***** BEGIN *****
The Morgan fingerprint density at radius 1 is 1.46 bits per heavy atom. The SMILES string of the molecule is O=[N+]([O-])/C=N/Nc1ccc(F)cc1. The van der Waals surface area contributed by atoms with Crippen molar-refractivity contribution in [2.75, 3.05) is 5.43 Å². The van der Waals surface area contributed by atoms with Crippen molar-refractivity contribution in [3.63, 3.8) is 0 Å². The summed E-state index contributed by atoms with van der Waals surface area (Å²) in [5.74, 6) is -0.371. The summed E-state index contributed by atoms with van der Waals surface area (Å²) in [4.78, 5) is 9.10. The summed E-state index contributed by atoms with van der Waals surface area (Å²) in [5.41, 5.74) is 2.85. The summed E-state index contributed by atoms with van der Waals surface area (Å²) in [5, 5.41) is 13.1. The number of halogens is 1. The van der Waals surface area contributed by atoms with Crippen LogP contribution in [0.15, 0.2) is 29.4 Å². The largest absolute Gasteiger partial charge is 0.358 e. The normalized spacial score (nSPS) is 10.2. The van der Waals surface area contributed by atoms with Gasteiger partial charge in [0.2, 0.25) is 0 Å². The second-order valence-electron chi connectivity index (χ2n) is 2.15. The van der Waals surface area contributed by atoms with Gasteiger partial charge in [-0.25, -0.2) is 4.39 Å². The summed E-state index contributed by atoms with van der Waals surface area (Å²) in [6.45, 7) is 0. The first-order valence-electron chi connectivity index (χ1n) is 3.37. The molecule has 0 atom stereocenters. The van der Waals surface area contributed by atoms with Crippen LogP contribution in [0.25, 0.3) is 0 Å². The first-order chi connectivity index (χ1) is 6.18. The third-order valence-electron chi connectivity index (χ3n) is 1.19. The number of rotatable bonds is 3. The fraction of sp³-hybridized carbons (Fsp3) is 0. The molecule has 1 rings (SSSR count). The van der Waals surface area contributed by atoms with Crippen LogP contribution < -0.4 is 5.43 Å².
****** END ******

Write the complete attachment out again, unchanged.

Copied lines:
The Morgan fingerprint density at radius 1 is 1.46 bits per heavy atom. The SMILES string of the molecule is O=[N+]([O-])/C=N/Nc1ccc(F)cc1. The van der Waals surface area contributed by atoms with Crippen molar-refractivity contribution in [2.75, 3.05) is 5.43 Å². The van der Waals surface area contributed by atoms with Crippen molar-refractivity contribution in [3.63, 3.8) is 0 Å². The summed E-state index contributed by atoms with van der Waals surface area (Å²) in [5.74, 6) is -0.371. The summed E-state index contributed by atoms with van der Waals surface area (Å²) in [4.78, 5) is 9.10. The summed E-state index contributed by atoms with van der Waals surface area (Å²) in [5.41, 5.74) is 2.85. The summed E-state index contributed by atoms with van der Waals surface area (Å²) in [5, 5.41) is 13.1. The number of halogens is 1. The van der Waals surface area contributed by atoms with Crippen LogP contribution in [0.15, 0.2) is 29.4 Å². The largest absolute Gasteiger partial charge is 0.358 e. The normalized spacial score (nSPS) is 10.2. The van der Waals surface area contributed by atoms with Gasteiger partial charge in [0.2, 0.25) is 0 Å². The second-order valence-electron chi connectivity index (χ2n) is 2.15. The van der Waals surface area contributed by atoms with Gasteiger partial charge in [-0.25, -0.2) is 4.39 Å². The summed E-state index contributed by atoms with van der Waals surface area (Å²) in [6.45, 7) is 0. The first-order valence-electron chi connectivity index (χ1n) is 3.37. The molecule has 0 atom stereocenters. The van der Waals surface area contributed by atoms with Crippen LogP contribution in [0.25, 0.3) is 0 Å². The first-order chi connectivity index (χ1) is 6.18. The third-order valence-electron chi connectivity index (χ3n) is 1.19. The number of rotatable bonds is 3. The fraction of sp³-hybridized carbons (Fsp3) is 0. The molecule has 1 rings (SSSR count). The van der Waals surface area contributed by atoms with Crippen LogP contribution < -0.4 is 5.43 Å².